Spontaneous Combustion

Spontaneous Combustion

Spontaneous Combustion is the idea that a human can burst into flames instantly without the aid of an external source sounds a bit ludicrous. Although, for over three centuries, valid and authentic records have confirmed the notion of people instantaneously erupting into a blaze of intense heat with no prior warning or subjection to an open flame. All that is found left of the victim is a heap of ashes and blackened appendages. What really baffles scientists and experts is the fact that no damage ever seems to be done to the nearby materials.

The majority of those who succumb to Spontaneous Human Combustion are usually sitting down when it occurs. It was suspected for a period of time that the cause of this phenomenon was the possibility of the subjects being alcoholics, due to a chemical reaction in the blood. This theory has been thoroughly discredited, but there are fascinating similarities between all the cases. Chronic alcoholism being the first, along with the victims were usually elder females, the hands and feet were spared, and the combustion of the body left a greasy residue with a foul odor. It seems the limbs, skulls, and spinal cords are often the only discernible remnants of the engulfed human.

The heat generated by the Spontaneous Human Combustion has been recorded to be more intense than that of a crematorium. Experts believe it to be over 1100 degrees Fahrenheit, but the real anomaly is that the objects and materials around the person are not affected or destroyed, except the clothing of course. In one instance, there was a woman who died in her bed due to a Spontaneous Human Combustion and her bed sheets didn’t even contain a mark.

The first reliable historic evidence of spontaneous human combustion appears to be from the year 1673. A Frenchman Jonas Dupont published a collection of Spontaneous Human Combustion cases and studies entitled De Incendiis Corporis Humani Spontaneis. Dupont intially decided to write the book because he was intrigued by the Nicole Millet court case, where a man was acquitted in the murder of his wife when the court was convinced that she had been killed by spontaneous combustion. Following this case, the idea of Spontaneous Human Combustion gained believability and was generally accepted among society.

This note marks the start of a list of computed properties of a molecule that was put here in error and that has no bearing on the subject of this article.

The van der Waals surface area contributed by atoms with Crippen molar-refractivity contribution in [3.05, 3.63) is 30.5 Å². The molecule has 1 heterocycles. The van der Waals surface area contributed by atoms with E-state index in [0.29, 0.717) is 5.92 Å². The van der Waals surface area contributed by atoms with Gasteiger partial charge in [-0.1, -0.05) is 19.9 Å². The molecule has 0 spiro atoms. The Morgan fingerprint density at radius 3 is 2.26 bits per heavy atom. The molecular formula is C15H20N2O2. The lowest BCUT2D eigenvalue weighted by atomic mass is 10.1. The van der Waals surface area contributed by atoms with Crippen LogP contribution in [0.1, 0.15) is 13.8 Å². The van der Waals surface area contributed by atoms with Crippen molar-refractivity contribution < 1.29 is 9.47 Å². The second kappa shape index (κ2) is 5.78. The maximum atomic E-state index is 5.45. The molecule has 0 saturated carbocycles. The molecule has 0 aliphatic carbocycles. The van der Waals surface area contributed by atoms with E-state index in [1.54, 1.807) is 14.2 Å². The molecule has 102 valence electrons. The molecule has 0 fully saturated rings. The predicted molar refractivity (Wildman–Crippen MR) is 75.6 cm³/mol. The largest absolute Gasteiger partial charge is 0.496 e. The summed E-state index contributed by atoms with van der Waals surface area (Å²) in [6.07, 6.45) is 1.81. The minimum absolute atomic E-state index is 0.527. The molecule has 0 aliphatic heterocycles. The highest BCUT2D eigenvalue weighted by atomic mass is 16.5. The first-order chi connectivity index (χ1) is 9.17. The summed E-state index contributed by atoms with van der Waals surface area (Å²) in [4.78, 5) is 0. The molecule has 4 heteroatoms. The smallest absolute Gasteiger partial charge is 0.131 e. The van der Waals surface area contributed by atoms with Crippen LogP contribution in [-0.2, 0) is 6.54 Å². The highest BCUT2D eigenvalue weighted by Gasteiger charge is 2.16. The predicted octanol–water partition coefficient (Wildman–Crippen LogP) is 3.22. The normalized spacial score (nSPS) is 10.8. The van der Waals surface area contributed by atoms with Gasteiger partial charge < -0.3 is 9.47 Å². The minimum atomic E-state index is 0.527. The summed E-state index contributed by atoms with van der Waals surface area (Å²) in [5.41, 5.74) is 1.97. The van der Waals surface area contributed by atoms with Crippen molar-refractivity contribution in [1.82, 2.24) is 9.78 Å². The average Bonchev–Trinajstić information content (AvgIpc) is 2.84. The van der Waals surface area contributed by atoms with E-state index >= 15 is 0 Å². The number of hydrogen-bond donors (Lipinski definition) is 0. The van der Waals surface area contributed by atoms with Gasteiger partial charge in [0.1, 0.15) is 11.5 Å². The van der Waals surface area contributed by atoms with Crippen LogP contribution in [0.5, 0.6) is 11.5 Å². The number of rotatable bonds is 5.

In the 1700s, a member of nobility was claimed by Spontaneous Human Combustion, it was Countess Cornelia Di Bandi. She was discovered between her bed and window with everything charred to a crisp except her lower legs, and three fingers. The wicks of the candles were completely unburned which indicates that there was no external fire which caused it.

Perhaps the most well-known case of Spontaneous Human Combustion occurred on July 2, 1951 to a retiree from St Petersburg, Florida, Mary Reeser. Only a pile of ashes, her left foot, her spinal cord, and her skull, which shrunk to the size of an orange, was found in her recliner. It was proclaimed by official authorities that she had died in a house fire, but nothing else in her house was damaged.

The most recent case in modern times comes from late 2013, where an Indian baby named Rahul was admitted to the hospital for randomly catching on fire four times over the course of three months. The boys mother, Rajeshwari Karnan, said she found him on fire the first time merely nine days after his birth and had to put out the fire with a towel. Doctors ran an extensive amount of tests, and have yet to find any abnormalities.

While there have been over 200 well documented cases over the past three hundred years, the last only plausible explanation to describe the enigma of Spontaneous Human Combustion is a metaphysical source such as an evil spirit or God, but why would God do such a thing? Some like to think its due to a possible electrical error within the human body but with no real proof, the materialist scientists are going to have a hard time explaining this one away.